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VIDEO: One woman's road to escape slavery

Born a slave, Harriet Tubman is believed to have conducted over 300 people rescuing them through the underground railroad
Posted: 10/01/2012 01:25 PM
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HARRIET TUBMAN was born a slave in 1819 or 1820, in Dorchester County, Maryland and is believed to have had a traumatic childhood with regular beatings starting at the age of six.

At 30, fearing she would be sold South, Harriet made her escape and settled in Philadelphia, where she met William Still, the Philadelphia Stationmaster on the Underground Railroad (UGRR).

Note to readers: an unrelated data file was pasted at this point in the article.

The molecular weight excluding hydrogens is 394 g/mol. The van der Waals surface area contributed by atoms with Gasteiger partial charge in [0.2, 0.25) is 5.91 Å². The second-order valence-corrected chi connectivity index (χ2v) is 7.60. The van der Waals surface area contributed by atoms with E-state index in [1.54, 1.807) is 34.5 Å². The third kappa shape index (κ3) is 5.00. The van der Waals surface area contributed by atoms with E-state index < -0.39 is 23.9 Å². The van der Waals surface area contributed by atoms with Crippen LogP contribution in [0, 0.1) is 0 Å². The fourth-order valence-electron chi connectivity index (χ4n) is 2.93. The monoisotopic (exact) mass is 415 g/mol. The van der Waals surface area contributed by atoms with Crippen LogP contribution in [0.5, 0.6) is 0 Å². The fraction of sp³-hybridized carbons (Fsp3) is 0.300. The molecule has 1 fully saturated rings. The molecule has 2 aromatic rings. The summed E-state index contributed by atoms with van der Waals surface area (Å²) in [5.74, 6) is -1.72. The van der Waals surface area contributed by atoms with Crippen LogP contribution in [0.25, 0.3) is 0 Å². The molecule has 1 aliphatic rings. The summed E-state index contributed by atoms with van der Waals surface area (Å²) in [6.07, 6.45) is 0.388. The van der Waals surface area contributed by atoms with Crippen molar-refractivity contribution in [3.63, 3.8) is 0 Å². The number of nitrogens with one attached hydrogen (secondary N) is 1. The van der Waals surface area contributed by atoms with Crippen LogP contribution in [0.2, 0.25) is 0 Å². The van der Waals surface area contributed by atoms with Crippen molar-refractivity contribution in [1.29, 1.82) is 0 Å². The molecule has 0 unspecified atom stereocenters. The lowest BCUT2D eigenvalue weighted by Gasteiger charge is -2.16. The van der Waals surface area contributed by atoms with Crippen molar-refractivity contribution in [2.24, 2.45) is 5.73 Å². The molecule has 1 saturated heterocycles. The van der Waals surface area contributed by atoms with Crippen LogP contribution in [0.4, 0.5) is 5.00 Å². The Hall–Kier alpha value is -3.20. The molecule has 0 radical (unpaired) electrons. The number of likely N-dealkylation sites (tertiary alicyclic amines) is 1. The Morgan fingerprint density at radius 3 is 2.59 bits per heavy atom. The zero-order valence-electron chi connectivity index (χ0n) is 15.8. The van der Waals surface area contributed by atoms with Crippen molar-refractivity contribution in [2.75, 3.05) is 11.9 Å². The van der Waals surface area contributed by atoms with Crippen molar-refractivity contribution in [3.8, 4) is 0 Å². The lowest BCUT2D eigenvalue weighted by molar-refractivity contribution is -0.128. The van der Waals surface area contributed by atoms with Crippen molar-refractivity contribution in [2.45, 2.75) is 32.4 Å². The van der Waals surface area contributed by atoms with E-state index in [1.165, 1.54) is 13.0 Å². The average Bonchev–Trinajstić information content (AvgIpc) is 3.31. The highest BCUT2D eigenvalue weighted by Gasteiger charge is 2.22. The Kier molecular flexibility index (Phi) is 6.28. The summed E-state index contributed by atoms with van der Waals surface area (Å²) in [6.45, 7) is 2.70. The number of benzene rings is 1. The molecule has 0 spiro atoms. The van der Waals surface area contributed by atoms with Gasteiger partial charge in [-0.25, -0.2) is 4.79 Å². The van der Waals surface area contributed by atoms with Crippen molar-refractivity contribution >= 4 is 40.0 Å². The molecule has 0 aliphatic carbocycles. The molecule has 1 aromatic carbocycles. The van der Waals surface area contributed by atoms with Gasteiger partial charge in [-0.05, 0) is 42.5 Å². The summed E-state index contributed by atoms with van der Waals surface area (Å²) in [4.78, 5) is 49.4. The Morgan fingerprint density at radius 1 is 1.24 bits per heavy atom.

With his assistance and other members of the Philadelphia Anti-Slavery Society, she learned about the workings of the UGRR, where she became a famous "conductor" leading hundreds of slaves to freedom.

"No one struck more fear in the hearts of slave owners like Harriet Tubman, because for the first time, they had to deal with the fact that these people going to rebel," Reverend and civil rights activist, Al Sharpton said.

He added: "She remains an inspiration because she is a woman whose sheer determination freed people against all odds".